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An established regional classic, Out of Old Nova Scotia Kitchens was first published in 1970 and became an instant hit, selling more copies than any cookbook ever published in the province. This fortieth anniversary edition includes an updated look throughout, and a new introduction from the author on the book’s incredible and long-lasting success.


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The legendary ‘el Bulli’ in Catalonia has attained a near-mythic reputation for culinary wizardry. But what actually goes on behind the scenes? What is the daily reality of life in the world’s greatest kitchen? The Sorcerer’s Apprentices tells first-hand the story of a young chef enrolled in the restaurant’s legendary training course.


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Gelatin is wobbling back into fashion, and Bompas & Parr are at the forefront of the revolution. Here they present the definitive book on the history, art, and science of gelatins – a fun, informative, and visually stunning package that covers such specialties as Henry VIII’s “jelly hippocras” and the fantastic forms dreamed up by the Victorians.


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Ken Hom is regarded as the world’s leading authority on Chinese cookery and here shares over 75 of his finest recipes, honouring the simplicity and freshness of Chinese food. This exquisite book will help you to recreate a classic oriental feast at home.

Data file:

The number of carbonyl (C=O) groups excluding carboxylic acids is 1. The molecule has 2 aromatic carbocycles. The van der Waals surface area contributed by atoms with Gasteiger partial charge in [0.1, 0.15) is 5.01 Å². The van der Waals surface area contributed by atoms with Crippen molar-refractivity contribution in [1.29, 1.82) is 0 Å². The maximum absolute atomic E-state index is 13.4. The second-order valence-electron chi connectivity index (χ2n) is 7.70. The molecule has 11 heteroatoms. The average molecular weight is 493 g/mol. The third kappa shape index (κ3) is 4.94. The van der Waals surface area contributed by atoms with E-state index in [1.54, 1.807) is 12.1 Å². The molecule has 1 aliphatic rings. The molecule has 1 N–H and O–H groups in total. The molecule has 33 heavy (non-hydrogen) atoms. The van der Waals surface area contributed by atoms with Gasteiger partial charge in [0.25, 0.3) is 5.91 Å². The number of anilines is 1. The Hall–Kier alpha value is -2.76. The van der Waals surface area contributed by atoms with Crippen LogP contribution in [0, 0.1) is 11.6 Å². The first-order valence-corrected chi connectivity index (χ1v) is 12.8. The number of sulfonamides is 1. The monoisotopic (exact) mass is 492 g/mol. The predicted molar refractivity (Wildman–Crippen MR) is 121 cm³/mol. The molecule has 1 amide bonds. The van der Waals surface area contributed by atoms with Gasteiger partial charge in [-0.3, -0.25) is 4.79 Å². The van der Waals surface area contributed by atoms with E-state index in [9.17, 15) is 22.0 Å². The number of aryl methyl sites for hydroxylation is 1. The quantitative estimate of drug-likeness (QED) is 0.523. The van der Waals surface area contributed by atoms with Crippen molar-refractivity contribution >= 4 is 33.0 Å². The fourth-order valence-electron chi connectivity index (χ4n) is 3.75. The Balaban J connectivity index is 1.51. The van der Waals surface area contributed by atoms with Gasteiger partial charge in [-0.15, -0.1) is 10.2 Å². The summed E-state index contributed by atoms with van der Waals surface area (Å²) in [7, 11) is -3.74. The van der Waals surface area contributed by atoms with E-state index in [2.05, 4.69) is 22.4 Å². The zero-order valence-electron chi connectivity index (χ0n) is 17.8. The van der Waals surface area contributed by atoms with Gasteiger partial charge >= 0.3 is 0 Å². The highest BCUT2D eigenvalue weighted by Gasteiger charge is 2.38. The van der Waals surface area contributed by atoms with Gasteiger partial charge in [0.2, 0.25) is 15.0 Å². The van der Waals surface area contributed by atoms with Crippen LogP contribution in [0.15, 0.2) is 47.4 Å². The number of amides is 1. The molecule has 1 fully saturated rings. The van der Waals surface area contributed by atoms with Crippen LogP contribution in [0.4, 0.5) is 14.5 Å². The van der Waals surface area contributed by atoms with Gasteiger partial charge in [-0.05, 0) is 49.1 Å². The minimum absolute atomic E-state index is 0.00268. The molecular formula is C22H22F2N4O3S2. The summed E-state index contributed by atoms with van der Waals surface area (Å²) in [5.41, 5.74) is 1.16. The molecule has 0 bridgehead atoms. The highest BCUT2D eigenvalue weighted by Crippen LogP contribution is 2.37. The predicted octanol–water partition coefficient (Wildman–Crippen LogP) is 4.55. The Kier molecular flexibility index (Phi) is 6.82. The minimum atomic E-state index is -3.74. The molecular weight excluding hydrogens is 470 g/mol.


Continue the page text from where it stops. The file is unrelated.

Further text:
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In this compelling book the two old friends have embarked upon an amazing journey back to their homeland to reconnect with their culinary heritage, and reveal the very soul of Italian gastronomy. Containing over 100 mouthwatering recipes, this extraordinary book goes beyond the cliches to reveal real Italian food.


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Featuring more than 50 simple, authentic recipes, Tuscany is a culinary journey exploring local food traditions, producers, world-class wines, including Chianti, and ingredients such as truffles, artisan salami, and lardo di Colonnata (a type of preserved pork fat).


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Take an evocative journey into the diverse cuisines and culinary customs of regional Turkey. Food and travel writer, Leanne Kitchen, has roamed the country armed with her camera, keen sense of observation and passion for all things culinary.


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Martin Bosley is one of New Zealand finest chefs, and his eponymous, award-winning restaurant on the waterfront at Oriental Bay in Wellington is a must-visit for all who appreciate the work of chefs at the peak of their powers and creativity.


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The Nordic Bakery is a peaceful haven in the heart of London’s bustling West End. In the Nordic Bakery Cookbook, Miisa Mink allows you to create the irresistible smell of freshly baked bread and pastries in your own home.